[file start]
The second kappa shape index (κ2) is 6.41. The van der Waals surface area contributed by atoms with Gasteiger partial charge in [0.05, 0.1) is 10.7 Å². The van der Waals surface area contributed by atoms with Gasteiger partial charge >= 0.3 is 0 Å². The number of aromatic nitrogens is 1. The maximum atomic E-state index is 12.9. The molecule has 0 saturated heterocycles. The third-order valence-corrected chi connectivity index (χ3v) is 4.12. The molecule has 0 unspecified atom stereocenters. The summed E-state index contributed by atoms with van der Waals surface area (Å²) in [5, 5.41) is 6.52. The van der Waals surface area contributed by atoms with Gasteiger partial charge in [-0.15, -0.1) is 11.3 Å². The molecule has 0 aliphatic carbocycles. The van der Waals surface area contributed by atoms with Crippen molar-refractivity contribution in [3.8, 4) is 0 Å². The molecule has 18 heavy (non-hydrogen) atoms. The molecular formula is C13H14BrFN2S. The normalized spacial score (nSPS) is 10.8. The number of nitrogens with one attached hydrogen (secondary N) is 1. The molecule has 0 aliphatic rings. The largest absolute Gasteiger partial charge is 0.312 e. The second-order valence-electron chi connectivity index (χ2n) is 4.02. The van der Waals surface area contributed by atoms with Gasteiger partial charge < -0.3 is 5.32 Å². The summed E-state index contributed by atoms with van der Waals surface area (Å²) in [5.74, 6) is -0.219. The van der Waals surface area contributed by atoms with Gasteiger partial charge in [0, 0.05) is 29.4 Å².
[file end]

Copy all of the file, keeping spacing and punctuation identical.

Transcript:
The second kappa shape index (κ2) is 6.41. The van der Waals surface area contributed by atoms with Gasteiger partial charge in [0.05, 0.1) is 10.7 Å². The van der Waals surface area contributed by atoms with Gasteiger partial charge >= 0.3 is 0 Å². The number of aromatic nitrogens is 1. The maximum atomic E-state index is 12.9. The molecule has 0 saturated heterocycles. The third-order valence-corrected chi connectivity index (χ3v) is 4.12. The molecule has 0 unspecified atom stereocenters. The summed E-state index contributed by atoms with van der Waals surface area (Å²) in [5, 5.41) is 6.52. The van der Waals surface area contributed by atoms with Gasteiger partial charge in [-0.15, -0.1) is 11.3 Å². The molecule has 0 aliphatic carbocycles. The van der Waals surface area contributed by atoms with Crippen molar-refractivity contribution in [3.8, 4) is 0 Å². The molecule has 18 heavy (non-hydrogen) atoms. The molecular formula is C13H14BrFN2S. The normalized spacial score (nSPS) is 10.8. The number of nitrogens with one attached hydrogen (secondary N) is 1. The molecule has 0 aliphatic rings. The largest absolute Gasteiger partial charge is 0.312 e. The second-order valence-electron chi connectivity index (χ2n) is 4.02. The van der Waals surface area contributed by atoms with Gasteiger partial charge < -0.3 is 5.32 Å². The summed E-state index contributed by atoms with van der Waals surface area (Å²) in [5.74, 6) is -0.219. The van der Waals surface area contributed by atoms with Gasteiger partial charge in [0, 0.05) is 29.4 Å².